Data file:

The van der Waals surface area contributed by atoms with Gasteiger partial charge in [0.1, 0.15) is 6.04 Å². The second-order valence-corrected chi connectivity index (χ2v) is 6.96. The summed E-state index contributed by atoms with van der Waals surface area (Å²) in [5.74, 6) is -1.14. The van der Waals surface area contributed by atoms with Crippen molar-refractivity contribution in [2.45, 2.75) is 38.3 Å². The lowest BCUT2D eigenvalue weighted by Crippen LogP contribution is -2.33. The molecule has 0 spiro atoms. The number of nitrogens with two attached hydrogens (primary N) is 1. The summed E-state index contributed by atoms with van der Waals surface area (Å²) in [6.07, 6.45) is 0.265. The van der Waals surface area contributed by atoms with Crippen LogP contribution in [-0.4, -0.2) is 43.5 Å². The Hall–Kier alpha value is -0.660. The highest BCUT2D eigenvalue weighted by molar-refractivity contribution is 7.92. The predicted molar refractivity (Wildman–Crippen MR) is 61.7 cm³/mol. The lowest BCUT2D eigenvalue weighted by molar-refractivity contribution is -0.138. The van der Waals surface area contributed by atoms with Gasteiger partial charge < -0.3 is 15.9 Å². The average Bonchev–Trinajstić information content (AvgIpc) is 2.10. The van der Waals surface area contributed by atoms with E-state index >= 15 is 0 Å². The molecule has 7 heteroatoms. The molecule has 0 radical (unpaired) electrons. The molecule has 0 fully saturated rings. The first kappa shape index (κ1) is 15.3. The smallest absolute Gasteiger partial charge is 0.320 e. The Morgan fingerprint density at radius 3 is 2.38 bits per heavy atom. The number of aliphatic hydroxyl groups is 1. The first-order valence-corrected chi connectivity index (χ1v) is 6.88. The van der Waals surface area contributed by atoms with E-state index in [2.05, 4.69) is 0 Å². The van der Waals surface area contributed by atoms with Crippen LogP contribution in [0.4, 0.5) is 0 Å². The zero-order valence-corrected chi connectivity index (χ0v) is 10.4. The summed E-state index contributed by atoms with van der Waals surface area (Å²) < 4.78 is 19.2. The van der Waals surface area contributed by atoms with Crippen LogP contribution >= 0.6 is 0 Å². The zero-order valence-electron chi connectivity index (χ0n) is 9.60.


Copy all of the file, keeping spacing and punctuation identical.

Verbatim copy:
The van der Waals surface area contributed by atoms with Gasteiger partial charge in [0.1, 0.15) is 6.04 Å². The second-order valence-corrected chi connectivity index (χ2v) is 6.96. The summed E-state index contributed by atoms with van der Waals surface area (Å²) in [5.74, 6) is -1.14. The van der Waals surface area contributed by atoms with Crippen molar-refractivity contribution in [2.45, 2.75) is 38.3 Å². The lowest BCUT2D eigenvalue weighted by Crippen LogP contribution is -2.33. The molecule has 0 spiro atoms. The number of nitrogens with two attached hydrogens (primary N) is 1. The summed E-state index contributed by atoms with van der Waals surface area (Å²) in [6.07, 6.45) is 0.265. The van der Waals surface area contributed by atoms with Crippen LogP contribution in [-0.4, -0.2) is 43.5 Å². The Hall–Kier alpha value is -0.660. The highest BCUT2D eigenvalue weighted by molar-refractivity contribution is 7.92. The predicted molar refractivity (Wildman–Crippen MR) is 61.7 cm³/mol. The lowest BCUT2D eigenvalue weighted by molar-refractivity contribution is -0.138. The van der Waals surface area contributed by atoms with Gasteiger partial charge < -0.3 is 15.9 Å². The average Bonchev–Trinajstić information content (AvgIpc) is 2.10. The van der Waals surface area contributed by atoms with E-state index >= 15 is 0 Å². The molecule has 7 heteroatoms. The molecule has 0 radical (unpaired) electrons. The molecule has 0 fully saturated rings. The first kappa shape index (κ1) is 15.3. The smallest absolute Gasteiger partial charge is 0.320 e. The Morgan fingerprint density at radius 3 is 2.38 bits per heavy atom. The number of aliphatic hydroxyl groups is 1. The first-order valence-corrected chi connectivity index (χ1v) is 6.88. The van der Waals surface area contributed by atoms with E-state index in [2.05, 4.69) is 0 Å². The van der Waals surface area contributed by atoms with Crippen LogP contribution in [0.4, 0.5) is 0 Å². The zero-order valence-corrected chi connectivity index (χ0v) is 10.4. The summed E-state index contributed by atoms with van der Waals surface area (Å²) < 4.78 is 19.2. The van der Waals surface area contributed by atoms with Crippen LogP contribution >= 0.6 is 0 Å². The zero-order valence-electron chi connectivity index (χ0n) is 9.60.